My quest for new and better coping mechanisms to replace my drinking has led me to taking up regular exercise. It’s known to be mood-altering, so much so, that it’s one of the few proven treatments for anxiety and depression. I can’t help but see some similarity in my workouts and my moderation.
Modern exercise is based on the principles of progressive resistance. We each have our own blend of genetic gifts and challenges, our experience (or hilarious lack thereof), and other factors that affect our strength and skill in sports. To improve, we need to give ourselves challenges that we can adapt to and overcome. There’s a few handy tidbits of proven knowledge we can apply to drinking:
1. We have to tailor our initial plan to be realistic of our current capabilities.
A beginner weightlifter will not benefit from the 40 hour/week training program of an experienced lifter. In fact, they will probably just hurt themselves.
Being realistic about our starting place and making a program that takes it into account is a key to success. In drinking, I threw myself into abstaining several times before I realized that I needed to build my readiness to take on the challenge. I had to taper how much I was drinking, if only to prove to myself that yes, I did have some kind of control over my drinking. I succeeded at my first 30 days sober, but went right back to my old habits. I needed to make more internal preparations to be successful – specifically, I had to deal with my anxiety and come up with ways to handle it instead of drinking. The result was that I white-knuckled my way through the second one, and my new habits stuck. A couple of years of therapy later, I now complete my 30 days sober every January (as part of Dryuary) without much effort, it’s just a check-in for how I’m doing with my drinking habits and a chance to re-set my tolerance and keep myself honest. Same 30 days. Different preparation and different results each time.
2. We adapt the fastest to the smallest incremental challenge.
Taking on overwhelming challenges can lead to spectacular failure. In the gym, we respond best by adaptation to new stimuli, and it’s easiest to respond to smaller changes than large ones. For example, if you can lift a 100 pound weight and you want to lift 120 pounds, you might add 1 pound each week so force your muscles to adapt. You’ll add that pound 20 times to get there, and at times that may seem painfully slow. If you’re patient and consistent though, you will be able to lift weights you couldn’t handle mere months before. But here’s the kicker – if you make no progress though – add half a pound. Smaller changes are less stressful, and sometimes are within our adaptation limits where larger changes lead us to failure.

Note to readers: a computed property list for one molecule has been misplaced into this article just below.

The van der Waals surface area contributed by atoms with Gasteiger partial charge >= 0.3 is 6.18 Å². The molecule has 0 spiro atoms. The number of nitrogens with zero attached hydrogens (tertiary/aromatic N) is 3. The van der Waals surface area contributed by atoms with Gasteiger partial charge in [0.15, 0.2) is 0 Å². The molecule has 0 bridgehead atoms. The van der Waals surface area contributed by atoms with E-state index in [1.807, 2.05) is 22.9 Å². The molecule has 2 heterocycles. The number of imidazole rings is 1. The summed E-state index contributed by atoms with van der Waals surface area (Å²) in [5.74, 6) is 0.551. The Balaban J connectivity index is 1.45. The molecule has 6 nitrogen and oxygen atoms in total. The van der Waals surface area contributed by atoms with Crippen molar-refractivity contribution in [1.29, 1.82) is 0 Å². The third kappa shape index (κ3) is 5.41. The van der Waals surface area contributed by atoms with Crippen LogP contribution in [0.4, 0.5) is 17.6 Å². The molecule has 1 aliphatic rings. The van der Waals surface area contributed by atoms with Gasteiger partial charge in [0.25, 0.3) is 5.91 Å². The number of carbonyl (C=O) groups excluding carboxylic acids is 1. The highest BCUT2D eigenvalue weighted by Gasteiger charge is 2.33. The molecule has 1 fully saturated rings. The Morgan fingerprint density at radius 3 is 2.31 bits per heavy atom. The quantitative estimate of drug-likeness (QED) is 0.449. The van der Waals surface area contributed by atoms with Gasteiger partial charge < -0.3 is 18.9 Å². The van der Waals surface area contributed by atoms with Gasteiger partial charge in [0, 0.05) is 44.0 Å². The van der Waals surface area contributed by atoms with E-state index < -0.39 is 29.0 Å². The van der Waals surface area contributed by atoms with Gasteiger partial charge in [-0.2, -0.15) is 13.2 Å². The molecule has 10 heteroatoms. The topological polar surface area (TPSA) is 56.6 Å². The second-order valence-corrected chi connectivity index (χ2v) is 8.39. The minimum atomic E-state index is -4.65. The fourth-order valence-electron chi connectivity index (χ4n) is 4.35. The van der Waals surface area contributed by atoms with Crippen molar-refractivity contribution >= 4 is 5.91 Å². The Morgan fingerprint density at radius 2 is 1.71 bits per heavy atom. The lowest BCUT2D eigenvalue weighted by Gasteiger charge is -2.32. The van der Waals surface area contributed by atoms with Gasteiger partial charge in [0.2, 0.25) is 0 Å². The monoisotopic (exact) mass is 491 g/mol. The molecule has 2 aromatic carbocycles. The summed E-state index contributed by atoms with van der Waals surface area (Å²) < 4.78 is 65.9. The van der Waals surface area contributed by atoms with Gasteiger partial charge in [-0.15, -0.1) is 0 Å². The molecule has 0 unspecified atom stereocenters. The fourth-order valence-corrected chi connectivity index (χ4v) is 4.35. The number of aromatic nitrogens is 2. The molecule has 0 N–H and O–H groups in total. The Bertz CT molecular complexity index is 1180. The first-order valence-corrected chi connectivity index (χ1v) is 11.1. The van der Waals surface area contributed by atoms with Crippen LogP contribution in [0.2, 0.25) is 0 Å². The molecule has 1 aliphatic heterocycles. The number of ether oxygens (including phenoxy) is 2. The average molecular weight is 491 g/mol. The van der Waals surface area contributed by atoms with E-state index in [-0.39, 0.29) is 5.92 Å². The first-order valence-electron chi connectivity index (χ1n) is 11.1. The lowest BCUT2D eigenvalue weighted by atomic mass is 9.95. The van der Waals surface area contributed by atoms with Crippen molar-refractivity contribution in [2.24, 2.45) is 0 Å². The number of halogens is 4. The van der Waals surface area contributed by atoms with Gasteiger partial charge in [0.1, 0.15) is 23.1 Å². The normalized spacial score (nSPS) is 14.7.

Now, that’s not an invitation to never push yourself, but to be realistic about partial successes and keep trying for small improvements. If you feel like you can’t make progress at, say, limiting your drinking in how many nights a week you drink, consider some interim goals that are more modest. Or try switching to focus on how much you drink instead of how often. Alternately, if you have an overly complicated plan that you can’t keep, a single simple rule can be the easiest change to make – yes, even if that rule is ‘no drinking for 30 days.’ What’s easiest is going to depend on where you’re starting from, and it will vary for everyone.
3. Progressive resistance is how you keep making progress.
When you reach your goal, celebrate your successes and keep slowly progressing forward. Things that you maybe thought impossible at one point can come into focus later on, and you suddenly see them as new goals. Don’t limit yourself! Exercise is very well-studied and you have consistent advice to follow, which is sometimes missing when it comes to moderation. For myself, the same principles apply, namely – when I’ve done something consistently, over a long time, and it’s starting to feel easy I can confidently move the goalposts a bit and test new limits. Knowing this has helped me accept certain limits along the way, like never having certain kinds of alcohol that were linked to almost all my over-drinking, and has also opened me up to the prospect of abstaining permanently to improve my health. Both of those possibilities seemed out of reach when I began, but I can examine them now with greater confidence. I also know the pace of these slow, incremental changes, and know that if I take on too much, I can roll back a bit and resume my existing habits without fear of a major collapse in my moderation.